Family members' perceptions of a Singing Medicine project in a children's hospital

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    Arts in Health projects are growing in number in the UK. One such project, Singing Medicine (SM), is offered to children with short and long-term health care needs at a Children?s Hospital in England as part of the Hospital?s Play Department. In an environment where children can experience loss of control over decisions and restricted play experiences, musical games and activities offer children affordances for choice and agency. They can also benefit parents and wider family members. In contrast to previous quantitative studies that explored the transferrable benefits of music participation for children, this paper reports on a qualitative study involving semi-structured interviews with families of children with long-term health care needs (ages 3 ? 14 years old). A new concept of ?The Hospital Family? is introduced from analysis of data. Family members valued relational aspects of the musical games and suggested that benefits lasted beyond the life of the child. These findings are explored in the context of ecological systems theory and Froebelian principles.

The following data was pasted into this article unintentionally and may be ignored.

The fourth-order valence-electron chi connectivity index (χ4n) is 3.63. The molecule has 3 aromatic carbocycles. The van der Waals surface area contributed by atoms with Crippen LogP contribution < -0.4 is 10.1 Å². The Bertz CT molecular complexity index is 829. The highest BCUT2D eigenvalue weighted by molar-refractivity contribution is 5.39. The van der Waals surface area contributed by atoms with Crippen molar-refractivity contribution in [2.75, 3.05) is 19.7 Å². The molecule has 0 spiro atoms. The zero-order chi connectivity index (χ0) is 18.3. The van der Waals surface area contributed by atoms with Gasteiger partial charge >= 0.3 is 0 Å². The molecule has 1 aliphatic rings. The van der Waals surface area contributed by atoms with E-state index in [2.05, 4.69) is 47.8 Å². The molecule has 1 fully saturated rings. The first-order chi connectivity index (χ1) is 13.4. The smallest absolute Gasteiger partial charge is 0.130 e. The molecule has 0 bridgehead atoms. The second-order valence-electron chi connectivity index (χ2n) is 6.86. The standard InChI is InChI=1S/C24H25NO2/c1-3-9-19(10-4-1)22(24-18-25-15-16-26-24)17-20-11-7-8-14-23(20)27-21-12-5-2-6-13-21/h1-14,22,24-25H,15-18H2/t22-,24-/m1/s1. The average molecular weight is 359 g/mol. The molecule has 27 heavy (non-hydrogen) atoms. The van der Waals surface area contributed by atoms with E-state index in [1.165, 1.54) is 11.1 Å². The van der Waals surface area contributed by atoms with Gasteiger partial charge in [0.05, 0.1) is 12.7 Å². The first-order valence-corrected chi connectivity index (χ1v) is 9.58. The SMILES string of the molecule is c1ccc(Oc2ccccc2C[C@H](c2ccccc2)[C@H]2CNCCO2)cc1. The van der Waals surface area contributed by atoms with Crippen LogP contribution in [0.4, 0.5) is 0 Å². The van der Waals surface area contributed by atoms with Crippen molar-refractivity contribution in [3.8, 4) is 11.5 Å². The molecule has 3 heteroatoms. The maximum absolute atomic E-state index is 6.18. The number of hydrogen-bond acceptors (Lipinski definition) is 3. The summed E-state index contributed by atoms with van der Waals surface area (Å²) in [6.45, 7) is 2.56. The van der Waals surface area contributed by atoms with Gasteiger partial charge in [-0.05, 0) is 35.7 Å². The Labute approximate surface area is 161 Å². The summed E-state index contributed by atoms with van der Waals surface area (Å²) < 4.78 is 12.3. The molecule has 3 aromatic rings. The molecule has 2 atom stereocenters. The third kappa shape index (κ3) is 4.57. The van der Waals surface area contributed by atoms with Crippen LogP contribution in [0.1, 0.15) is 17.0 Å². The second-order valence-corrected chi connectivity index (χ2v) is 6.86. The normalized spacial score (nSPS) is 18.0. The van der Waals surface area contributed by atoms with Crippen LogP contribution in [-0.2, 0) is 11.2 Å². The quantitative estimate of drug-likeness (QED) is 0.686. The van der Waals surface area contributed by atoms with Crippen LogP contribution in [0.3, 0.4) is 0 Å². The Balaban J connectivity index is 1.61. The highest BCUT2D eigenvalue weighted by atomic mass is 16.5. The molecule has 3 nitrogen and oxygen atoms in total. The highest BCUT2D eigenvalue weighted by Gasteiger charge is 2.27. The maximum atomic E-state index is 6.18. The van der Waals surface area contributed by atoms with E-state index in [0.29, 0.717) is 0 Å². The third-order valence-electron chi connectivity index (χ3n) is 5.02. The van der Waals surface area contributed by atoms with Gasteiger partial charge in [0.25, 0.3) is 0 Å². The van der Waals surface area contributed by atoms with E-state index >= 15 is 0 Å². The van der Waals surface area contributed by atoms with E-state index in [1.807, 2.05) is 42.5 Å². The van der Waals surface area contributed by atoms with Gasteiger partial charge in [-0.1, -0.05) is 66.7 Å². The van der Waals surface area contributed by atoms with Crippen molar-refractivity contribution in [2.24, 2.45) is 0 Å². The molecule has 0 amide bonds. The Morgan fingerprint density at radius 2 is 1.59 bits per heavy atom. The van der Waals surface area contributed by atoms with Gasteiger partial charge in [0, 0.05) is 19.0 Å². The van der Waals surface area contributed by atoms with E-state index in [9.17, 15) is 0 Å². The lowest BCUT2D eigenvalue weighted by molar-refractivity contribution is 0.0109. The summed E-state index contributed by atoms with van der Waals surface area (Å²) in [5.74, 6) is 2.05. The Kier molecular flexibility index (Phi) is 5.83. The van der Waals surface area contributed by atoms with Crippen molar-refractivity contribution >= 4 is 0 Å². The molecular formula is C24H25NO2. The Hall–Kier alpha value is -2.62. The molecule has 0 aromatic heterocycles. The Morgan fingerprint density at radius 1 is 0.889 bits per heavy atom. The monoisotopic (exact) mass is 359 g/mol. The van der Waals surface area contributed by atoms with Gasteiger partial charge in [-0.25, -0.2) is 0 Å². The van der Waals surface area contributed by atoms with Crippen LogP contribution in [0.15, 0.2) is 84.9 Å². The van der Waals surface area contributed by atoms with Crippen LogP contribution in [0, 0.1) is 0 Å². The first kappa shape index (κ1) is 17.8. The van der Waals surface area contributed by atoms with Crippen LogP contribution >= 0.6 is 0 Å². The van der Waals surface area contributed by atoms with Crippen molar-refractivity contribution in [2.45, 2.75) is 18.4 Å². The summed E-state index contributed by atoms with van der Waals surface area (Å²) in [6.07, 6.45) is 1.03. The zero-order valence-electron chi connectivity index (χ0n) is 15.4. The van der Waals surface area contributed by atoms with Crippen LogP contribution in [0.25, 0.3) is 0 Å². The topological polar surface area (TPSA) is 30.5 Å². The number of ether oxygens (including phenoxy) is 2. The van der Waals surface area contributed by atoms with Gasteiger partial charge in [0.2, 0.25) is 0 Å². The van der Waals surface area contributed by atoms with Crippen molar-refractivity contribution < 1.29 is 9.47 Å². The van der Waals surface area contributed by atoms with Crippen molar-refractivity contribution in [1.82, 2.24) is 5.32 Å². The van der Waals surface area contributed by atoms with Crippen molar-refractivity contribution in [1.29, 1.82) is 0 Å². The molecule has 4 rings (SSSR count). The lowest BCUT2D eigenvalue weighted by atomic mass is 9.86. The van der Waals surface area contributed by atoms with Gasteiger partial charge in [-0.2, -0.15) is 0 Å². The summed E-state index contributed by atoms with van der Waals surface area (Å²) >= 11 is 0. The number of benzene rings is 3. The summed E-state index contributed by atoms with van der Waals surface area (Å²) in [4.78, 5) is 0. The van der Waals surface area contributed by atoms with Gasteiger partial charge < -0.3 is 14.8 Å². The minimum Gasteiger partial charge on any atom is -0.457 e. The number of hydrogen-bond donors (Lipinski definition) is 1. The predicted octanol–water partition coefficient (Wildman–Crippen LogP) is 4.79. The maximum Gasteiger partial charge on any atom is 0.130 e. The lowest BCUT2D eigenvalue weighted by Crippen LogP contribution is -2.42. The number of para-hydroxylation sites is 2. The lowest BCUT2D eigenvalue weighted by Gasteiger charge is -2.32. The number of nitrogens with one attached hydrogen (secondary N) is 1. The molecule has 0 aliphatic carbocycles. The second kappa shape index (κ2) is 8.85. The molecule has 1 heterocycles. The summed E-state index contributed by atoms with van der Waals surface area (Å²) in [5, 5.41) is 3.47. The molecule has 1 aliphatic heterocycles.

Original languageEnglish
    JournalNursing children and young people
    Issue number3
    Publication statusPublished (VoR) - 11 Nov 2019


    • Singing; Hospitals; Families; Children; Play; Musical Games


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